Advice for Readers
When is nonfiction better than fiction?
When the writer makes you feel like you lived it alongside her...When you are happily exhausted and you did none of the work....When you "Can't-Put-It-Down."
The name "Cheryl Strayed," is a chosen name which captures the reality and the spirit of the story. At 23, Cheryl was on the verge of the abyss emotionally and literally when she hikes, ALONE, 1,000 miles on the Pacific Coast Trail from Mojave to Oregon. She sought relief from loss of her mother, her husband, her values and her life as she knew it.
Lives are changed in the wilderness!
She encounted beautiful nature, a rapist, a philosopher, scientists, lost hippies, wild animals, thirst, injuries, hunger, penury, fear, great sex, kind people and resolution of her angst. It almost gets the reader into hiking shoes and out the door! While reading it I wondered if this book would have a sad ending, because of Cheryl's many adversities. I can assure you the ending is very happy and well worth the hike!
There are many copies available in Oakland Public Library. Call your Branch Library and place your hold today!
See Cheryl Strayed and Oprah!
Mary Farrell, Librarian, Lakeview Branch Library
And the Mountains Echoed
by Khaled Hosseini
Readers around the world who loved The Kite Runner and A Thousand Splendid Suns will be thrilled to get their hands on the newest book by best-selling novelist Khaled Hosseini. And the Mountains Echoed traces the intertwined stories of Afghanis in their home country and around the world in what Library Journal calls “a gorgeous tapestry of disparate characters joined by threads of blood and fate.” Booklist calls it a “vital, profound, and spellbinding saga.”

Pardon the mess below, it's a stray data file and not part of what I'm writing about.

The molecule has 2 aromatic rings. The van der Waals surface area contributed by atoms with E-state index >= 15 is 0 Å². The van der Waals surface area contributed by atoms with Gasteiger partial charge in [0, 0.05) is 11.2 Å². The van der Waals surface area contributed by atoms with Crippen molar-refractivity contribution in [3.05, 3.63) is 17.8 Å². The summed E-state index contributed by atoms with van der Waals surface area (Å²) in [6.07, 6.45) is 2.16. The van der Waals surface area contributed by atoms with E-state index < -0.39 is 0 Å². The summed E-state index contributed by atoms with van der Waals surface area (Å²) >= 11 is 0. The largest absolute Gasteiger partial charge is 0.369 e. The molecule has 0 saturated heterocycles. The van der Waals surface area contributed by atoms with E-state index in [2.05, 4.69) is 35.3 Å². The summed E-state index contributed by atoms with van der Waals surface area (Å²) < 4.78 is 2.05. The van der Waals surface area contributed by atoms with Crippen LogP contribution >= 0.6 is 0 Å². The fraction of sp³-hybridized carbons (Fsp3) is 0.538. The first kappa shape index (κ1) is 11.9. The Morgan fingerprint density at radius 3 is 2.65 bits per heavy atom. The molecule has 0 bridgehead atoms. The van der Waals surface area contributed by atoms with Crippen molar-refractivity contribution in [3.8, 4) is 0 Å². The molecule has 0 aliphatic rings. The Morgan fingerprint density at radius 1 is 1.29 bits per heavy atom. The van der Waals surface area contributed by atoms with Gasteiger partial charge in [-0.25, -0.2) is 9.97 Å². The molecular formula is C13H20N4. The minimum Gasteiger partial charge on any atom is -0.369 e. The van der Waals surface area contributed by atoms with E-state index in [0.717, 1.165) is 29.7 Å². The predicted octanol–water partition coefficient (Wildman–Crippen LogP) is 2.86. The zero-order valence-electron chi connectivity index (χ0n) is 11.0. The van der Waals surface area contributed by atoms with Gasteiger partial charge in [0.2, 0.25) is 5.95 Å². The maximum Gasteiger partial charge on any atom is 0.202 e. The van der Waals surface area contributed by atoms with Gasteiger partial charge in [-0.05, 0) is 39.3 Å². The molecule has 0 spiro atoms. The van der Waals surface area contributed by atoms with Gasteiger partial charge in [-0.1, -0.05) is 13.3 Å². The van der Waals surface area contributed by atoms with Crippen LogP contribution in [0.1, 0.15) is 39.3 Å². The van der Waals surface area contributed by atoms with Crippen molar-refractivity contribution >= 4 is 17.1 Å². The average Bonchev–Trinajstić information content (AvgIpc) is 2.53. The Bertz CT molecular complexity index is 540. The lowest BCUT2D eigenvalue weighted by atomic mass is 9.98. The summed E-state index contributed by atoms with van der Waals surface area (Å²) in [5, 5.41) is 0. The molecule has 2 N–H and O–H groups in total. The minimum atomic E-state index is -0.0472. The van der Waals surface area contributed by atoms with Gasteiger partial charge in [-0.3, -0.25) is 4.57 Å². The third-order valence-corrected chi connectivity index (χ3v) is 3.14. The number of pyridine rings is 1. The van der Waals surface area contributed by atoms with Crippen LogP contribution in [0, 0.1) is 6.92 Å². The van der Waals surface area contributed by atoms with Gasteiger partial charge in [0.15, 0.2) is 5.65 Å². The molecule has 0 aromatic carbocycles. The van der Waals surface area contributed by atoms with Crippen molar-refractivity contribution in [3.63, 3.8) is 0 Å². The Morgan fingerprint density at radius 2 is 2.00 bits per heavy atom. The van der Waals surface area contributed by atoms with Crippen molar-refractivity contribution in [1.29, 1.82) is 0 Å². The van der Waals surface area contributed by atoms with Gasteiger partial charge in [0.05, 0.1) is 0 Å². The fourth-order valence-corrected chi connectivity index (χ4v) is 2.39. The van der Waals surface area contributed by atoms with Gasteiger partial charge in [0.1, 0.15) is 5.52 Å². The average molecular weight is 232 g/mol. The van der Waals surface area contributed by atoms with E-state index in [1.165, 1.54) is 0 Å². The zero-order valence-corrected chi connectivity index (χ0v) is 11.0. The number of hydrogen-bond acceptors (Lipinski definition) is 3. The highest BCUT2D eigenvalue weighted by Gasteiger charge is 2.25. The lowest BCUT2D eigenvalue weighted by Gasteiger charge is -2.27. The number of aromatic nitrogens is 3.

by Chimamanda Ngozi Adichie
Adichie is the author of critically acclaimed and award-winning novels Purple Hibiscus (2003) and Half of a Yellow Sun. Her newest novel tells the story of Ifemelu, a Nigerian woman who leaves her home country and her sweetheart to study in the United States, where she faces immense difficulties. When she starts blogging her rants about the racism she observes and experiences in the U.S., she wins admiration and financial rewards, all the while struggling with the separation from her love. Library Journal calls Americanah “witty, wry, and observant” saying “Adichie is a marvelous storyteller who writes passionately about the difficulty of assimilation and the love that binds a man, a woman, and their homeland.”
A Constellation of Vital Phenomena
by Anthony Marra
A Constellation of Vital Phenomena follows the lives of a child, a failed doctor and a surgeon struggling to survive in war-torn Chechnya. It received starred reviews from Booklist, Library Journal and Publishers Weekly and is the number one book on the Indie Next List, a monthly list of recommendations from independent booksellers from across the country. Kirkus Reviews calls it a “somber, sensitive portrait of how lives fray and bind again in chaotic circumstances.” You can read or listen to a preview here.
Dead Ever After
by Charlaine Harris
Fans of the Sookie Stackhouse fantasy/mystery books (and their TV adaptation True Blood) take note: this is the final novel in Harris’ immensely popular series.
A Delicate Truth
by John Le Carré